Gulfstream G650 Jet Passes Initial Flight Tests





Gulfstream G650 Jet Passes Initial Flight Tests 

By Mike Mitchell  (see Gulfstream G650 Makes First Successful Flight)
Gulfstream G650

December 5, 2009 — Gulfstream Aerospace, announced that the ultra-large-cabin, ultra-long-range Gulfstream G650 has successfully completed its first series of flight tests. During a 1-hour and 45-minute flight, G650 project pilot Jake Howard and senior experimental test pilot Tom Horne, along with flight engineer Bill Osborne, tested the aircraft’s handling qualities, engine operability and flap operation. 

Additionally, the crew evaluated the aircraft’s pitot static systems, avionics, hydraulic systems, electrical power generation and distribution, flight controls, and cabin environmental and pressurization controls.


The evaluations were performed at intended airspeeds of up to 240 knots and desired altitudes of up to 9,500 feet. Throughout the flight, personnel from Gulfstream flight test, engineering and flight operations monitored key, real-time data using a new telemetry system configured to downlink more than 2,000 different parameters.

“The pilots’ reports indicate that the G650’s flying qualities were outstanding,” said Pres Henne, senior vice president, Programs, Engineering and Test, Gulfstream.  “With its cutting-edge technology, the aircraft performed superbly, as we expected it would. We are very excited to continue our flight-test program and look forward to certification in 2011.” The G650 flight-test and certification plan involves five aircraft and more than 1,800 hours of testing. Gulfstream is working toward concurrent certification from the Federal Aviation Administration and the European Aviation Safety Agency in 2011.  

Gulfstream announced the G650 program on March 13, 2008. On Sept. 29, 2009, the aircraft rolled out under its own power in front of a crowd of more than 7,000 people. It completed its first flight on Nov. 25, 2009, and remains on schedule for entry-into-service in 2012. The G650 offers the longest range at the fastest speed in its class.  Powered by best-in-class Rolls-Royce BR725 engines, the business jet is capable of traveling 7,000 nautical miles at 0.85 Mach and has a maximum operating speed of 0.925 Mach.   

The G650 will fly at cruise speeds of Mach 0.85 to 0.90, with maximum speed of Mach 0.925 and will have a range of up to 7,000 nmi (13,000 km). It will be equipped with a full kitchen and bar and may be equipped with a variety of entertainment features including satellite phones and wireless Internet. The new jet will use the new Rolls-Royce BR725 engine producing a maximum thrust of 17,000 pounds-force (75.6 kN). Gulfstream states that with a weight of less than 100,000 pounds (45,360 kg), it will be able to land at small airports avoiding the busy airports around the world.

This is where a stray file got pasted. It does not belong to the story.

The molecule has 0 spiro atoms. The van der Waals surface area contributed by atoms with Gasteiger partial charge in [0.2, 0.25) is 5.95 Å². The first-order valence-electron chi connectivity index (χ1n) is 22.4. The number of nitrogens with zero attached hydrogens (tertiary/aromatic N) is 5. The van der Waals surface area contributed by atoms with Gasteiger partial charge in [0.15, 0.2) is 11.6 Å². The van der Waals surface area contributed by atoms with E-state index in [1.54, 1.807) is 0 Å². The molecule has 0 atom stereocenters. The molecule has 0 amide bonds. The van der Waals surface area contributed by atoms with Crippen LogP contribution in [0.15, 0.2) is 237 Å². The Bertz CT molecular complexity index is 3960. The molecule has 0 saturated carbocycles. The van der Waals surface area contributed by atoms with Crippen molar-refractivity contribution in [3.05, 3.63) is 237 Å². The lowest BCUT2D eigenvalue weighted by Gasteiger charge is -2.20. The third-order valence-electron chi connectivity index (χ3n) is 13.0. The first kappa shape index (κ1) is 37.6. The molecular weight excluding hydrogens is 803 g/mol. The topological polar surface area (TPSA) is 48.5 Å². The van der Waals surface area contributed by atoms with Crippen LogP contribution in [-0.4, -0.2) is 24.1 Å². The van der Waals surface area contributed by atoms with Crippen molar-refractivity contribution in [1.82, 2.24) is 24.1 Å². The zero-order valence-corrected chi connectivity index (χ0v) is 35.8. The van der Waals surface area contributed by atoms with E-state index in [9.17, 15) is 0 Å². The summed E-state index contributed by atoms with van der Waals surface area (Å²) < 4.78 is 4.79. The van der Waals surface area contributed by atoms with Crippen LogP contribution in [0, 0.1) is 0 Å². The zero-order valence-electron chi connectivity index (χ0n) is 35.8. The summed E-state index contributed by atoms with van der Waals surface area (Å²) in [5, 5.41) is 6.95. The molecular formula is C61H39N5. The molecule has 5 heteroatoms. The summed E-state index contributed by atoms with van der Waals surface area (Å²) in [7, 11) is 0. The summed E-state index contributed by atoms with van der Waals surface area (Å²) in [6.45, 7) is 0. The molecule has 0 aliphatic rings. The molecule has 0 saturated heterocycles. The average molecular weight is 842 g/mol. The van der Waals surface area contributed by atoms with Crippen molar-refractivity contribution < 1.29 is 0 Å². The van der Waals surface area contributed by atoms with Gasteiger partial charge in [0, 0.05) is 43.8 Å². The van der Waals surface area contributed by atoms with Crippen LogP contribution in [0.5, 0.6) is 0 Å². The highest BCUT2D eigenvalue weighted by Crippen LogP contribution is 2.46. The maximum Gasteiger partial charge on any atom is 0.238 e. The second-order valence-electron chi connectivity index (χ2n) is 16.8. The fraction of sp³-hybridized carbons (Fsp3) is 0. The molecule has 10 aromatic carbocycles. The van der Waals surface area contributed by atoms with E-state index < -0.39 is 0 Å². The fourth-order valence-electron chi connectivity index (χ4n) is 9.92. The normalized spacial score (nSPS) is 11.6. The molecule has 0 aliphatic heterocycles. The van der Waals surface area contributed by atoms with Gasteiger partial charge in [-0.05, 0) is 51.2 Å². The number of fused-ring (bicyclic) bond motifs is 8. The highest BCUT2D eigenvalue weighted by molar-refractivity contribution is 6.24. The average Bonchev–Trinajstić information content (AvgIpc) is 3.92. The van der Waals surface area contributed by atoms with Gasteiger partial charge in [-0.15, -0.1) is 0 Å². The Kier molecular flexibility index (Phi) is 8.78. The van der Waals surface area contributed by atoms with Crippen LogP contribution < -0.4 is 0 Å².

To provide better usage of the internal volume, Gulfstream designers rejected the usual circular fuselage cross-section in favor of an oval with uses a flatter lower portion. The cabin is to be 8 feet 6 inches wide and 6 feet 5 inches high. The fuselage is of metal construction and Composite construction is used for empennage, winglets, rear pressure bulkhead, engine cowlings, cabin floor structure and many fairings. The sixteen oval cabin windows are 28 inches (71 cm) wide. The wing uses greater sweep (36 degrees) than previous Gulfstream products (for example, the G550 wing has 27 degrees of sweep). It does not use leading-edge high-lift devices, and tracks for rear-mounted flaps are completely enclosed within the airfoil contour. The wing's leading edge is a continuously-changing curve, and the airfoil varies continuously from root to tip (the tip incorporates winglets). 

The aircraft controls will be completely fly-by-wire, with no mechanical control between pilot and flight surfaces. The surfaces will be moved by a dual hydraulic system. More airliners today are using fly-by-wire, but only one current business jet (Falcon 7X) is so equipped. First flight of the prototype was planned for the second half of 2009. Joint certification from the US Federal Aviation Administration and the European Aviation Safety Agency is being pursued and expected to be completed during 2011. Customer deliveries are expected to begin in 2012. 

The wing design was completed in 2006. Models have been wind-tunnel tested, with a total of 1,400 hrs of testing planned before the end of 2008. A pressure-test fuselage has been built and tested, including an ultimate-pressure test of 18.37 psi. The G650 taxied under its own power for the first time on September 26, 2009. A public rollout ceremony was later held on September 29, 2009. First flight for the G650 occurred on November 25, 2009. 

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